DOCTOR GABOR MATE – REINCARNATION OF CARLOS CASTANEDA?
Technically the above statement is untrue, as Gabor Mate was already born when Carlos was not yet deceased. Yet, I heard underpinnings of Carlos’ stories in Gabor Mate’s ideas expressed in a radio interview today in The Current on CBC radio.
When I was in my twenties, I was in the grip of Carlos Castaneda and his books. The Peruvian born anthropologist and writer Carlos Castaneda was the author of The Teachings of Don Juan (1968) and other books, in a series about the practices of a shaman named don Juan Matus, a Yaqui Indian from northern Mexico. The books sold like hotcakes. I surely gobbled them up.
Castaneda’s allegedly true, anthropological stories about his spiritual encounters with the god Peyotl in the presence of his teacher, don Juan, took place while under the influence, in drug-induced visions. The ceremonies were supposedly taking place in the Mexican desert. They had used the cactus-based, hallucinations promoting drug: peyote.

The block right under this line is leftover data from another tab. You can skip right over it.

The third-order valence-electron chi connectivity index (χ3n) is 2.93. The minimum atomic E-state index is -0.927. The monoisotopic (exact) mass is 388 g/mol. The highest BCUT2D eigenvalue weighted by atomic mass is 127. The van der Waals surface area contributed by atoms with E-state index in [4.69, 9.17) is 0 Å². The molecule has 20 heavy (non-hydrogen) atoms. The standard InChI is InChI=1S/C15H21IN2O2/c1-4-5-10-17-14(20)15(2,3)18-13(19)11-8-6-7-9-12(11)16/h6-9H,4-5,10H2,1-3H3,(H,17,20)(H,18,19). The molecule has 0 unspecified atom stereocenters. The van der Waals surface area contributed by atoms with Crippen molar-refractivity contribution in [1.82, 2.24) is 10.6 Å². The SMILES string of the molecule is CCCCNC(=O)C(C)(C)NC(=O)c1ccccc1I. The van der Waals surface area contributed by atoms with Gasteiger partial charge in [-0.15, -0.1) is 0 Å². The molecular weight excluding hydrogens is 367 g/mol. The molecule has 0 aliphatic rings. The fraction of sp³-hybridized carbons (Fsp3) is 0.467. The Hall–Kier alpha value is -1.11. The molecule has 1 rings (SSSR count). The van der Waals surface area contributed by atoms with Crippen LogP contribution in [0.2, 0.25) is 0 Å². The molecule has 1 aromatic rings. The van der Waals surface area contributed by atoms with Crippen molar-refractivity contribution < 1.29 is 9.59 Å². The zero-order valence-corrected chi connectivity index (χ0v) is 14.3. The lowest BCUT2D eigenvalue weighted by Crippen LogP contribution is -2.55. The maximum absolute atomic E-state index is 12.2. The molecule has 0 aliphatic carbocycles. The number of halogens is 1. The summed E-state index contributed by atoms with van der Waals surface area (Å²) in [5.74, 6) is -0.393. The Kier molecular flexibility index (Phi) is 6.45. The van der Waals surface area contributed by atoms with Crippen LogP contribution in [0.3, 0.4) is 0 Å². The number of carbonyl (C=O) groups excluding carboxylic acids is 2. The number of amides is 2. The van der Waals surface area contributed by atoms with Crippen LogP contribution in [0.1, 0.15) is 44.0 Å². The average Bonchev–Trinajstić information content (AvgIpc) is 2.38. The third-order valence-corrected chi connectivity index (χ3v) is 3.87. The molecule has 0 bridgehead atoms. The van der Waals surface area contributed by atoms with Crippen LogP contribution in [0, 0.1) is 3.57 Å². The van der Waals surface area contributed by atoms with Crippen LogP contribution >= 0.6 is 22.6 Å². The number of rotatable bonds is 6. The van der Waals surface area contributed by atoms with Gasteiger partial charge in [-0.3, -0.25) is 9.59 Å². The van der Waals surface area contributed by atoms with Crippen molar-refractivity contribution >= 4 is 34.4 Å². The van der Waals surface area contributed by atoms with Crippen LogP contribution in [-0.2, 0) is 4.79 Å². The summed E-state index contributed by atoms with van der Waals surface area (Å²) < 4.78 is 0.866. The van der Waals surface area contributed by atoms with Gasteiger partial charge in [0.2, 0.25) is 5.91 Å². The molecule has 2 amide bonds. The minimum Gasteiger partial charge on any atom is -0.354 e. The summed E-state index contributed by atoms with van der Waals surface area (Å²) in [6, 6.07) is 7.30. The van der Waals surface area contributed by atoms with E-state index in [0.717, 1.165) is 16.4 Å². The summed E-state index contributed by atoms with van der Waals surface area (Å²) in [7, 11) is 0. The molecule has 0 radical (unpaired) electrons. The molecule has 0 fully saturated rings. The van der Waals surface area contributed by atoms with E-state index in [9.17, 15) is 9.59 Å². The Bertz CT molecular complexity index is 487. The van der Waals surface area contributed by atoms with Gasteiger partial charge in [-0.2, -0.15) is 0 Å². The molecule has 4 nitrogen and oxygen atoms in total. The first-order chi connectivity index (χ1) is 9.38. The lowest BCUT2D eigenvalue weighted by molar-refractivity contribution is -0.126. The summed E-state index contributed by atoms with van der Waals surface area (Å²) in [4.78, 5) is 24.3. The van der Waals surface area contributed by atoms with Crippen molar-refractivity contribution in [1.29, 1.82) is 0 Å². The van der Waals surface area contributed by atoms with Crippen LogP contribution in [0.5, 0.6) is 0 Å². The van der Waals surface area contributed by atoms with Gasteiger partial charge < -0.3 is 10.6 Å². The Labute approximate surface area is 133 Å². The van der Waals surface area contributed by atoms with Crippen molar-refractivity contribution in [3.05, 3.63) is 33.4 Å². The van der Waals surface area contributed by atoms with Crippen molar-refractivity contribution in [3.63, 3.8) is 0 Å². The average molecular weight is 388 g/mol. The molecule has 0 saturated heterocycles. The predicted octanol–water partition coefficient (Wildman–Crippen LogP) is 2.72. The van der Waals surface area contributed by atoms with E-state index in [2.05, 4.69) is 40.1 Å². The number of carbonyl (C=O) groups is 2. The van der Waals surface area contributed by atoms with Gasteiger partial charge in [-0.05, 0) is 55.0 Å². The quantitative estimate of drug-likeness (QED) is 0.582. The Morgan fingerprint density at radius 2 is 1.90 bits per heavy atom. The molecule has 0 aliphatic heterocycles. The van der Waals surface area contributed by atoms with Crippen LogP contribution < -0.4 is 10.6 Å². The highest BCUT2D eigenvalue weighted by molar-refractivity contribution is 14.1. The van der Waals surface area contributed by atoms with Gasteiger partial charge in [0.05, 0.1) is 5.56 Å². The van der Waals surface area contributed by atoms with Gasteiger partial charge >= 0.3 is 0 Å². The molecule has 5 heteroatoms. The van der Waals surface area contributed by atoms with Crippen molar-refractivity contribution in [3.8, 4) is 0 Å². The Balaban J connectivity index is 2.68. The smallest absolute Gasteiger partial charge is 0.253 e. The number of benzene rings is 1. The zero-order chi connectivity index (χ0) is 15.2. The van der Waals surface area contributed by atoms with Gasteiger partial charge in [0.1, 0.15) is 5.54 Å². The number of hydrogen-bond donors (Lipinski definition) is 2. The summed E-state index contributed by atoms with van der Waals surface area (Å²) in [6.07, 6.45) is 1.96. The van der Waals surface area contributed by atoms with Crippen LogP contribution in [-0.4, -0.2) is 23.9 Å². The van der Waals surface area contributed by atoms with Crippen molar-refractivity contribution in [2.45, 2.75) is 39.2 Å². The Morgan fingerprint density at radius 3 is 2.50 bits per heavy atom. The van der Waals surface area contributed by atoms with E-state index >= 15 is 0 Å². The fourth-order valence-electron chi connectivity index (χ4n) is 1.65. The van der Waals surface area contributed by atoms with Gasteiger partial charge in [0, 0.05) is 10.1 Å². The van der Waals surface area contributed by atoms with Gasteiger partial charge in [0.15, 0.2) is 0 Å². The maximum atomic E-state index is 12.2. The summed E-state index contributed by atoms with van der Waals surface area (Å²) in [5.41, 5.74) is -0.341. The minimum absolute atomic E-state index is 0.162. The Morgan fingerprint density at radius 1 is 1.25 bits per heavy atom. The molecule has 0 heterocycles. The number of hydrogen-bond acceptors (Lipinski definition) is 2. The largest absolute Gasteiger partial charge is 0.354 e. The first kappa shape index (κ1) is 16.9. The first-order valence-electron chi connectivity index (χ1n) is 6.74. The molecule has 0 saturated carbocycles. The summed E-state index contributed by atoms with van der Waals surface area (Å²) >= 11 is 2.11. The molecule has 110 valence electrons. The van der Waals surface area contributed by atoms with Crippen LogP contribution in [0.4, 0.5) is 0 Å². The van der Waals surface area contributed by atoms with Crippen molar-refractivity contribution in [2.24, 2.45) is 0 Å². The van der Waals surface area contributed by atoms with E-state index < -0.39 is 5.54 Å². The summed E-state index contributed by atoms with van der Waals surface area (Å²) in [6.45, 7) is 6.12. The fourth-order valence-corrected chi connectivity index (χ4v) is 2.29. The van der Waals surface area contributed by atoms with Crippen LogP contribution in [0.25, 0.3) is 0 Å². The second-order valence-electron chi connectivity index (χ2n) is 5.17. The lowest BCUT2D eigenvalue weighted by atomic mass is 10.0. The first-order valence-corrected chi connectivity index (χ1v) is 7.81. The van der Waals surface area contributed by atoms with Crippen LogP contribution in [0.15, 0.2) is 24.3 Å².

The result of the drug use was that they gained supernatural powers and obtained deep insights through the altered state of mind in the ceremonies. Carlos stated that his perception at those times allowed him access to a realm unknown, yet still reachable by man.
I even once had a dream myself about meeting the god Peyotl in the desert, exactly as described in the book, but get this: I dreamt that prior to even having read the chapters in the book describing that scene. That convinced me of the existence of a supernatural or parallel universe. I became a believer for a time, as I was sure then I was given messages through my dreams. I have to add that I was highly stressed and emotionally fragile in those days, because my boyfriend and I had just broken up.